I tried walking to dispel the rage, but it didn’t take even the skin off my fury. Occasionally, I broke into a trot, as long as there was no one to witness. I knew and everyone else would instantly recognise that I couldn’t run if they saw my angular loping. If anyone appeared on the horizon, I drew back the throttle on my medication, slowing to a walk. Until I couldn’t anymore. The further I ran, the more I needed to keep on going. Eventually, careless of the audience or my ineptitude, I just ran.
My marvellous, wonderful, stoic little padders held me up. As if they’d spent one and a half decades waiting for me to get on with it. They ran over the South Downs; kept me upright as I furiously paced up and down the length of Eastbourne sea front. I pounded the ground anywhere I could get up to speed, working out my pent up exasperation and disappointment. My hardworking padders took me in every direction they were pointed.
Aged 26, like a newborn who discovers their appendages in the pram, I made friends with my feet.
Which is when they really got to work. Wrapped in bouncy trainers I jogged my way to half marathon distances. Training with my fearless daughter we splashed, mud soaked together to fifteen miles. Learning to climb, squished into bent-over climbing shoes, I would balance my weight on tiny slivers of rock, trusting my toes to keep me stable as I groped my hands across a rock face hunting for somewhere safe to place my hands. Encased in heavy walking boots, I not only hiked but discovered how limited were the boundaries set in place by others over what I could achieve. And each discovery broadened the horizons of what I would next require those padders to do.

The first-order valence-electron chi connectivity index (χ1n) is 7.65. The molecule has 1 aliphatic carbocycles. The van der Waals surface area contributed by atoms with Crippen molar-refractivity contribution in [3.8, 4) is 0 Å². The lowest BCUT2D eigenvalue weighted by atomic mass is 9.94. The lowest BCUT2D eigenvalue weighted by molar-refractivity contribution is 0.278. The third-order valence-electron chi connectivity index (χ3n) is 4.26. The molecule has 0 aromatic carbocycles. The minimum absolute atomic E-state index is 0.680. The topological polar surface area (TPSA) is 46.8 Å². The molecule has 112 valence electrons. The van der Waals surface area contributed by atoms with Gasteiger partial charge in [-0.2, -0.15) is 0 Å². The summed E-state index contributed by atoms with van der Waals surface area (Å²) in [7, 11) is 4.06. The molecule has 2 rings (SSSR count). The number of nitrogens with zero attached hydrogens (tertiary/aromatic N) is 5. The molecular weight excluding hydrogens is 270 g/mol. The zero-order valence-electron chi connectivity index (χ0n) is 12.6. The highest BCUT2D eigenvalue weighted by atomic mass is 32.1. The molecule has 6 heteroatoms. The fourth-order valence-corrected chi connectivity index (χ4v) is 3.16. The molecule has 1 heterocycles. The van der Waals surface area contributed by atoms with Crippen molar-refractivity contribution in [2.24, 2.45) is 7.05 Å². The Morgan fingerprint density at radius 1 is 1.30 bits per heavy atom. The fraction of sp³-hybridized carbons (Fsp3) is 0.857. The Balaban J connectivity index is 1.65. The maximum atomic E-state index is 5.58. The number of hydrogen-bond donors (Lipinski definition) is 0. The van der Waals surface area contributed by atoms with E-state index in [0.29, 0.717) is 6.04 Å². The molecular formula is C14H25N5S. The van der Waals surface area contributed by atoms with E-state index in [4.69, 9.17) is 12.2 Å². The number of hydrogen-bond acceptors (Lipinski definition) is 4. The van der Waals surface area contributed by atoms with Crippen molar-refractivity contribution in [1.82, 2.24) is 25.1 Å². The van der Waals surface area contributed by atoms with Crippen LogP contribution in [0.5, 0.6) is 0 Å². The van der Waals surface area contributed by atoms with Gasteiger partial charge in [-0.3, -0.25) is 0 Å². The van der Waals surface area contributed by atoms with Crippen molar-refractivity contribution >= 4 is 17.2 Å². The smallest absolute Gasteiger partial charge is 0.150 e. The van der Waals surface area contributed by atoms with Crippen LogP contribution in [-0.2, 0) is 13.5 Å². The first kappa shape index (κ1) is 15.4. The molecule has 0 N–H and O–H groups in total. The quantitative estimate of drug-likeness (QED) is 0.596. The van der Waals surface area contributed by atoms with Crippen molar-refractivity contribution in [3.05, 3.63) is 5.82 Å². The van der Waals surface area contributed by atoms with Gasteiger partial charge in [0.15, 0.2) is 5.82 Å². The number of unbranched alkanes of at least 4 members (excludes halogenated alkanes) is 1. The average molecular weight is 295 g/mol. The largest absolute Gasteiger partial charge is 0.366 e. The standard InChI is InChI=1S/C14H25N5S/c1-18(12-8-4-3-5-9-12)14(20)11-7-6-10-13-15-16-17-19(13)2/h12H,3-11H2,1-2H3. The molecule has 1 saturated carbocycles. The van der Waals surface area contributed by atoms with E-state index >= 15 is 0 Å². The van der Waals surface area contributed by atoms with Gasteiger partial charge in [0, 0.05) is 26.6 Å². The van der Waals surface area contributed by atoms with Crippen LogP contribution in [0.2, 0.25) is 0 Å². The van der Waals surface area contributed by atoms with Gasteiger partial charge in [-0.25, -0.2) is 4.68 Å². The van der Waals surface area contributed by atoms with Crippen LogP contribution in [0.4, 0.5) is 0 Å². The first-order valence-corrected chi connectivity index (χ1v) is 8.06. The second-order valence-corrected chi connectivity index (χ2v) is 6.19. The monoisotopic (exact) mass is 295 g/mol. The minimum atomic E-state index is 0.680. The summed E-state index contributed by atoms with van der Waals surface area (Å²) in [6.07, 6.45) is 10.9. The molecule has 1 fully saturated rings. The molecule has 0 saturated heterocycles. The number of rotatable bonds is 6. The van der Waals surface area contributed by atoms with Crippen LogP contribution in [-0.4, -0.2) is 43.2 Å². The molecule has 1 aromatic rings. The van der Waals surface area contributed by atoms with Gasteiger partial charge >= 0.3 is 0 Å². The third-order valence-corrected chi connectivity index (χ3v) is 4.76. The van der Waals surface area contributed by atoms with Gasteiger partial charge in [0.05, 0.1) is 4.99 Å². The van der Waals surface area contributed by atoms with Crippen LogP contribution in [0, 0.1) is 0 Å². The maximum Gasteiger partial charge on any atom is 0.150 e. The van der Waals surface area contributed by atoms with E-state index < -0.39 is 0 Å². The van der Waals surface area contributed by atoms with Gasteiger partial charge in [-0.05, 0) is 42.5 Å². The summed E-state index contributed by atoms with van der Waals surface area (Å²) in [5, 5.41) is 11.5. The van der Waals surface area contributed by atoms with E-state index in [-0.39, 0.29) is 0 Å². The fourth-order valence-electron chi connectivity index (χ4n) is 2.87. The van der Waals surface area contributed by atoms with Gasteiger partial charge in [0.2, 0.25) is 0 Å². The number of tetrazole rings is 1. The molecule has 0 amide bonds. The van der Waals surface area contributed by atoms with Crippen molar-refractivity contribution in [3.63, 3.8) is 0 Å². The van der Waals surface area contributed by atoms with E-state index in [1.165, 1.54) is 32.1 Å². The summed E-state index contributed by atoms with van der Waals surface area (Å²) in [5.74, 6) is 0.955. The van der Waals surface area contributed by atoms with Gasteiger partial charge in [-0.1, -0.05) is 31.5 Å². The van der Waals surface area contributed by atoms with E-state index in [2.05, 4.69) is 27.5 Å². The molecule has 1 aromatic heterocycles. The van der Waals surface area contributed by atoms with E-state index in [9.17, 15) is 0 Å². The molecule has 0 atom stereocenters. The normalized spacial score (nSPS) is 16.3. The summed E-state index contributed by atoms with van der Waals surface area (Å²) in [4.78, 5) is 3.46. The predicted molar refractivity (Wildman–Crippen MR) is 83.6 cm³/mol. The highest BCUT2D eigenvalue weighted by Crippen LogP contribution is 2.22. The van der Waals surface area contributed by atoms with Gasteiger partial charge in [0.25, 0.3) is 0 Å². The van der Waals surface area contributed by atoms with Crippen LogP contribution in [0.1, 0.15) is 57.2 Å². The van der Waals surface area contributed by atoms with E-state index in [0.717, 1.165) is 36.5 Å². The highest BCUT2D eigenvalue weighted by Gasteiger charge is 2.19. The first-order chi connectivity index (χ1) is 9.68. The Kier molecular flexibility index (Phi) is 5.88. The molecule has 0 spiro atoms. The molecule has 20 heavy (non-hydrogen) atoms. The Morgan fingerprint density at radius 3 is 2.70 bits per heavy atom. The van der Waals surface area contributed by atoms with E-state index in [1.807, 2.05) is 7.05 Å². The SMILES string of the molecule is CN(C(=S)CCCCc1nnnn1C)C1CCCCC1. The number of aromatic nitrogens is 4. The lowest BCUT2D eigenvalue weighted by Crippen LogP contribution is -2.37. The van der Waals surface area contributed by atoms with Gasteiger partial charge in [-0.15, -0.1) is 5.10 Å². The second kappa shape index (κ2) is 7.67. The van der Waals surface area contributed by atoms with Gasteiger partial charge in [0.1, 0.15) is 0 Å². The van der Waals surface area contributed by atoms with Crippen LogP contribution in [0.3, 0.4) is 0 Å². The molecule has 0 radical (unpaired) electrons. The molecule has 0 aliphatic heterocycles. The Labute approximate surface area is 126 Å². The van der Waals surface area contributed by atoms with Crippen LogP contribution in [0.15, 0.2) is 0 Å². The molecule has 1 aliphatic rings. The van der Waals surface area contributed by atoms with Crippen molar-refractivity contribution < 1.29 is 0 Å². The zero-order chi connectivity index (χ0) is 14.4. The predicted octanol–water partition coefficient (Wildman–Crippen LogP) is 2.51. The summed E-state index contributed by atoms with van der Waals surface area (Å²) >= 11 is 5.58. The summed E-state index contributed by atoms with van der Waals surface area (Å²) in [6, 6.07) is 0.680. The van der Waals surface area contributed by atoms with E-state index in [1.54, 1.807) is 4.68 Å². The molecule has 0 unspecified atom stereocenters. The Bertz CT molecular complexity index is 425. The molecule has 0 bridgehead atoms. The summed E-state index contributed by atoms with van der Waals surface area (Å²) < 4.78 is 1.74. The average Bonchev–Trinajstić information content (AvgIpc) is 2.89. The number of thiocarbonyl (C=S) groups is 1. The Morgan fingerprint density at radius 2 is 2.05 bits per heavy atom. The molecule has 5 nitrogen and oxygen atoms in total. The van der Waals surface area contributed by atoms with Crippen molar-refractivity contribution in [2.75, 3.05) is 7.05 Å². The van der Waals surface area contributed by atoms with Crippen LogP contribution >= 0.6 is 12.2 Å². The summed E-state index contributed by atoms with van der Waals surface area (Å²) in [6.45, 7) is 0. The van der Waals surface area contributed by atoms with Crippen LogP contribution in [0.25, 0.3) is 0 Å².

Invited to do the Yorkshire 3-peaks, 24 miles in a day and it was my knees that I fretted over, not my stumpy feet. By the end, grumbly arches muttered rebellion as I pushed to the finishing point, but we made it, those padders and me. They didn’t much care for spiky crampons and rocking at violent angles to maintain a desperate stability on ice and snow, but they complied and carried me down slopes of white without mishap while my brain was screaming “Lunacy” In my ears. An expanding set of expectations took me to Nepal, to 200km of dusty track walking up hills and down vales. They picked me up each morning and together we saw the Himalayan peaks scraping the top of the sky where the air reaches up to the rest of the universe.
Mischievous, these feet of mine, they play tricks if perceiving neglect. Dire the consequences of ignoring warnings; running with a tired frame. Twice my right big toe has spied the edge of a paving slab to snag on to, sending the rest of me hurtling forward and downwards to surgical interventions on my knees. After cycling sixty miles and then punishing the achievement with a jog, plantar tendons screamed in protest and insisted I be still awhile.
I have learned respect for their opinions. I know I am lost without them, so take more care in latter years, though doubtless not enough. But they are on my side. With stumpy-1 and stumpy-2 I am rewriting my identity and how I view the world. It may be that at 50 I have started this journey too late. Perhaps my feet would tell you of their impatience to be getting along.
Mrs Hurst, my padders did indeed fail at superlative pointing, but I would like you to know this doesn’t matter now. Because what’s really important is that my padders have made remarkable achievements possible.
And for that, I thank my friends, my padders, my feet.